Nor did he support Blue and White. But even if he had thrown his hat in its ring, this would not have provided them a Knesset majority. Whichever way you slice it—unless the Joint List is counted—the country leans to the right, not the left.
Nevertheless, like Gantz, Lieberman spent his campaign saying that he would never join a coalition, or recommend a party to head the government, which rests on backing from the Joint List.
Lo and behold, within a week after the election, Gantz wasted no time in performing a perfect about-face. Literally three days after telling Channel 12’s Rina Matzliah in no uncertain terms that he would not cooperate in any way with the Joint List, he backtracked.
It’s not unusual for politicians to renege on campaign promises. But this particular flip-flop was jaw-dropping, both given how immediate it was, and considering the Joint List’s platform, which includes, for example, opposing the Jewish Law of Return while supporting the Palestinians’ “right of return.”
It also rejects U.S. President Donald Trump’s “Peace to Prosperity” plan for Israeli-Palestinian coexistence. You know, the “deal of the century” that Gantz claimed, upon his return from Washington at the end of January, to welcome. This was his way of trying to reassure disgruntled Likud voters that Blue and White would answer their ideological and political needs.
Thankfully, Gantz’s ploy to use the Joint List to help him create a minority government has little to no chance of success since members of Blue and White—most notably and vocally, MKs Yoaz Hendel and Zvi Hauser—have announced that they would vote against such a merger, which comes with costly, anti-Zionist strings attached.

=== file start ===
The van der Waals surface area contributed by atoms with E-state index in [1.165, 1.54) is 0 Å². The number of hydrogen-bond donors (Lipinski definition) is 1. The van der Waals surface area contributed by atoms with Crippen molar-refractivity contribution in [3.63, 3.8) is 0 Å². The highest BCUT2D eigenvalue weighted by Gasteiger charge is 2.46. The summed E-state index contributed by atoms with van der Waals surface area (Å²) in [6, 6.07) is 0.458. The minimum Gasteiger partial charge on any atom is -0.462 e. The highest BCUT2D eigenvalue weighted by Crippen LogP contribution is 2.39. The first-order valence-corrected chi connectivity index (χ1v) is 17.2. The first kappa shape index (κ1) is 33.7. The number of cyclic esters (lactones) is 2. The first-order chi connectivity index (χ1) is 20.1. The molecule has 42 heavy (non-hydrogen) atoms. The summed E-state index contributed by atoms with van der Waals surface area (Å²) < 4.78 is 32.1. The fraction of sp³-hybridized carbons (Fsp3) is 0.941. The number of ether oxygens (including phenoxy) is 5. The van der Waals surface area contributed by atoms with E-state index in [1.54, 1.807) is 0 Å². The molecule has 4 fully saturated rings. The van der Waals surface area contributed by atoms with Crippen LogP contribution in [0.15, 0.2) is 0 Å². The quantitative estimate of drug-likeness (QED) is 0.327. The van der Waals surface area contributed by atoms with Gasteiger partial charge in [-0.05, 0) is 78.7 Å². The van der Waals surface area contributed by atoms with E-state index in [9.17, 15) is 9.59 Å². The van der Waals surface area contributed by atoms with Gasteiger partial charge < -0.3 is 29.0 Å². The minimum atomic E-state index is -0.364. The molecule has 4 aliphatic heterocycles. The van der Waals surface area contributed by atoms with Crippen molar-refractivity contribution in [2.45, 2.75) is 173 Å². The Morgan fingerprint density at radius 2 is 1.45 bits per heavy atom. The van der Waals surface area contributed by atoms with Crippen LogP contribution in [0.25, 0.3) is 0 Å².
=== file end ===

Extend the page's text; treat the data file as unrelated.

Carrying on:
Though Gantz & Co. had held up Hendel and Hauser as proof of Blue and White’s conservative credentials, the two right-wingers instantly became pariahs when they demanded that the party keep its vows.
Herein lies Gantz’s predicament. If he refuses to join a national unity government with Netanyahu, the country will be forced to undergo a fourth round of elections, which might not be possible in any case, given the increasing number of coronavirus patients and stringent quarantine measures that have been put into place.
As if that weren’t bad enough for the Manchurian Candidate, his having revealed that even an anti-Zionist partner is preferable to being second in a rotation as prime minister with Netanyahu has done him the kind of harm that could cost him his short-lived political career—certainly in the next election, whenever that may be. It’s already spurred Blue and White voters, as well as the families of victims of terrorism, to petition and demonstrate against his move.
In other words, Likud was right to tell voters that their choice was “Bibi or Tibi.”
The least Blue and White could do is apologize for having denied it. But then, hating Netanyahu means never having to say you’re sorry.
Ruthie Blum is an Israel-based journalist and author of “To Hell in a Handbasket: Carter, Obama, and the ‘Arab Spring.’ ”